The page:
Iron deficiency may be produced in three ways: (1) iron intake not sufficient to replace normal iron losses, (2) iron not available for erythropoiesis despite adequate body iron, and (3) increased loss of body iron (blood loss) not adequately replaced by normal intake.

Acute blood loss can usually be handled without difficulty if the bleeding episode is not too prolonged and if tissue iron stores are adequate. The anemia that develops from acute bleeding is normocytic and normochromic and is not the type characteristic of chronic iron deficiency (acute changes in hematocrit level are discussed elsewhere. Chronic bleeding, however, is often sufficient to exhaust body iron stores from continued attempts by the bone marrow to restore the blood Hb level. If this occurs, a hypochromic-microcytic anemia eventually develops. Chronic bleeding may be in the form of slow, tiny, daily losses; intermittent losses of small to moderate size not evident clinically; or repeated, more widely spaced, larger bleeding episodes. Chronic iron deficiency may develop with normal diet but is hastened if the diet is itself borderline or deficient in iron.

Chronic iron deficiency is common among infants, usually from deficient dietary intake. The infant grows rapidly and must make Hb to keep up with expanding blood volume. Most of the infant’s iron comes from fetal Hb present at birth. Since premature infants have a smaller birth weight on the average, they also tend to have a smaller Hb mass than term infants. The premature infant is thus more likely than the term infant to develop clinical iron deficiency at age 6 months to 2 years, when the demands of rapid growth are most likely to produce iron depletion. Breast milk contains a marginally adequate iron content, but cow’s milk is definitely low in available iron. Whether iron deficiency occurs will therefore depend on infant birth weight, the type of milk received, and the length of milk feeding before supplementation or replacement by other foods. It has been estimated that 15%-20% of infants between 9 and 12 months of age have some degree of iron deficiency and possibly up to 50% in low socioeconomic groups.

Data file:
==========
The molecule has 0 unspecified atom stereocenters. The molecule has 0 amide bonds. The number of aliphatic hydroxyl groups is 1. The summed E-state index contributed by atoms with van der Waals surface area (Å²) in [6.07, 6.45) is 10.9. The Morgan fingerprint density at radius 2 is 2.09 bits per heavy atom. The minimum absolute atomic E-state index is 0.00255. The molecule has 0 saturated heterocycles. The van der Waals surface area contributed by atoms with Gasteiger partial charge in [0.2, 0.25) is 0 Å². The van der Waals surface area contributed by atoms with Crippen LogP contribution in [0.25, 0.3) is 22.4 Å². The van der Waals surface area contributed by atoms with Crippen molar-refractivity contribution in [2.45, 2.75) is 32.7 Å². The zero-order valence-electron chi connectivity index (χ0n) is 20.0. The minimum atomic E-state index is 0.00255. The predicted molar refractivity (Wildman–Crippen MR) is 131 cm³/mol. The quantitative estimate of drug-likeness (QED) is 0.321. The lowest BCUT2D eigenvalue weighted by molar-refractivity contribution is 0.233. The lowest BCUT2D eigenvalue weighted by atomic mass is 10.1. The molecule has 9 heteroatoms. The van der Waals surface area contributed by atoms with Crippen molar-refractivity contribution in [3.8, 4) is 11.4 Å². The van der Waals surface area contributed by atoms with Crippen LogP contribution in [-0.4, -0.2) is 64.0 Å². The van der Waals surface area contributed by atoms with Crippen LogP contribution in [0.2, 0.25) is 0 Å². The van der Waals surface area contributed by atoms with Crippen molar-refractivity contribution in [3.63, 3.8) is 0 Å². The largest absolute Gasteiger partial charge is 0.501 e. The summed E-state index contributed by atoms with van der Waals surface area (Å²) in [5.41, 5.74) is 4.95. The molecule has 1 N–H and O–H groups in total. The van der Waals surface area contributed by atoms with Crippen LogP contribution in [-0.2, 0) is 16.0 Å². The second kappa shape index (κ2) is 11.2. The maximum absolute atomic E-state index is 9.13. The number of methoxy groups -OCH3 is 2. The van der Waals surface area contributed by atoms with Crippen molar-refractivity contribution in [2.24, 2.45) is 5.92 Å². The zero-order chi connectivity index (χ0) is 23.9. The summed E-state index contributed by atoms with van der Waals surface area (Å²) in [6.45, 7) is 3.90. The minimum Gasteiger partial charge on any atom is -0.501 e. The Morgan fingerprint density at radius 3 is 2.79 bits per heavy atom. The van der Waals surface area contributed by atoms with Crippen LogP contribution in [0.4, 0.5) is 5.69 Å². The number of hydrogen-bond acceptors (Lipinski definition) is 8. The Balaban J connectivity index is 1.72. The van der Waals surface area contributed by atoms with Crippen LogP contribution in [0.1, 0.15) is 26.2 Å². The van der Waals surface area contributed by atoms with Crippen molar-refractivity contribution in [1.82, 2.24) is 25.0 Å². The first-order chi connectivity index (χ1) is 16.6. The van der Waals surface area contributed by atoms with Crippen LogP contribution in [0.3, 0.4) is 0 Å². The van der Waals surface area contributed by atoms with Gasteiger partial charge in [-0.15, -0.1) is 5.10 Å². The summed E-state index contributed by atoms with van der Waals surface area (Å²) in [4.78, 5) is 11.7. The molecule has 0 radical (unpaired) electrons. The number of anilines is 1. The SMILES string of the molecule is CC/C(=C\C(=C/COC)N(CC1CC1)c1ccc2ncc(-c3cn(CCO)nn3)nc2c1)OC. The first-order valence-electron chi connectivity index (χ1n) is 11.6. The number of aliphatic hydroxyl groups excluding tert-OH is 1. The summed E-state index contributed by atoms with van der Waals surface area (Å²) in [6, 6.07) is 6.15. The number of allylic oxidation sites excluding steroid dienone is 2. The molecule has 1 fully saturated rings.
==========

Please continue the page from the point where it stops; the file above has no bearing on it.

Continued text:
In adults, iron deficiency from inadequate diet alone more frequently is subclinical rather than severe enough to produce anemia. However, poor iron intake may potentiate the effects of iron deficiency from other etiologies, such as menstruation. In one study, about 5% of clinically healthy white female adolescents were found to have chronic iron deficiency anemia, with about 9% of others having nonanemic iron deficiency. Iron deficiency is frequent in malabsorption diseases such as sprue, which, strictly speaking, represents inability to use available dietary iron rather than a true dietary deficiency. Another cause is pregnancy, in which iron deficiency is caused by maternal iron utilization by the fetus superimposed on previous iron deficiency due to excessive menstrual bleeding or multiple pregnancies. About 50% of chronic alcoholics and 20%-40% of patients with megaloblastic anemia are said to have some degree of iron deficiency. An interesting related condition is long-distance runner or jogger anemia, said to occur in about 40% of women active in these sports and to be caused by a combination of iron deficiency from poor diet, gastrointestinal bleeding, hematuria, and hemolysis.

By far the most common cause of chronic iron deficiency in adolescents or adults severe enough to cause anemia is excessive blood loss. In men, this is usually from the gastrointestinal (GI) tract. In women it may be either GI or vaginal bleeding. It has been estimated that 20%-50% of women in the menstrual age group have some degree of iron deficiency; menstrual loss is frequently aggravated by poor diet. Therefore, careful inquiry about the frequency, duration, and quantity of menstrual bleeding is essential in treating women. An estimate of quantity may be made from the number of menstrual pads used. GI bleeding is most frequently due to peptic ulcer in men and women below age 40. After age 40 GI carcinoma is more common and should always be ruled out. Hemorrhoids are sometimes the cause of chronic iron deficiency anemia, but since hemorrhoids are common it should never be assumed that the anemia is due only to hemorrhoids.

If excessive vaginal bleeding is suspected, a careful vaginal/uterine examination with a Papanicolaou smear should be done. If necessary, a gynecologist should be consulted. For possible GI bleeding an occult blood test on a stool sample should be ordered on at least three separate days. However, one or more negative stool guaiac results do not rule out GI cancer or peptic ulcer, since these lesions may bleed intermittently. If a patient is over age 40 and stool guaiac results are negative, many gastroenterologists recommend a barium enema and possibly sigmoidoscopy or colonoscopy. If the barium enema or endoscopy result is negative, and no other cause for the iron deficiency anemia can be demonstrated, they recommend repeating the barium enema in 3-4 months in case a lesion was missed. Lower GI tract studies are particularly important for detection of carcinoma because colon carcinoma has an excellent cure rate if discovered in its early stages. Gastric carcinoma, on the other hand, has a very poor cure rate by the time it becomes demonstrable. In addition to peptic ulcer, gastric hiatal hernia is sometimes associated with iron deficiency anemia.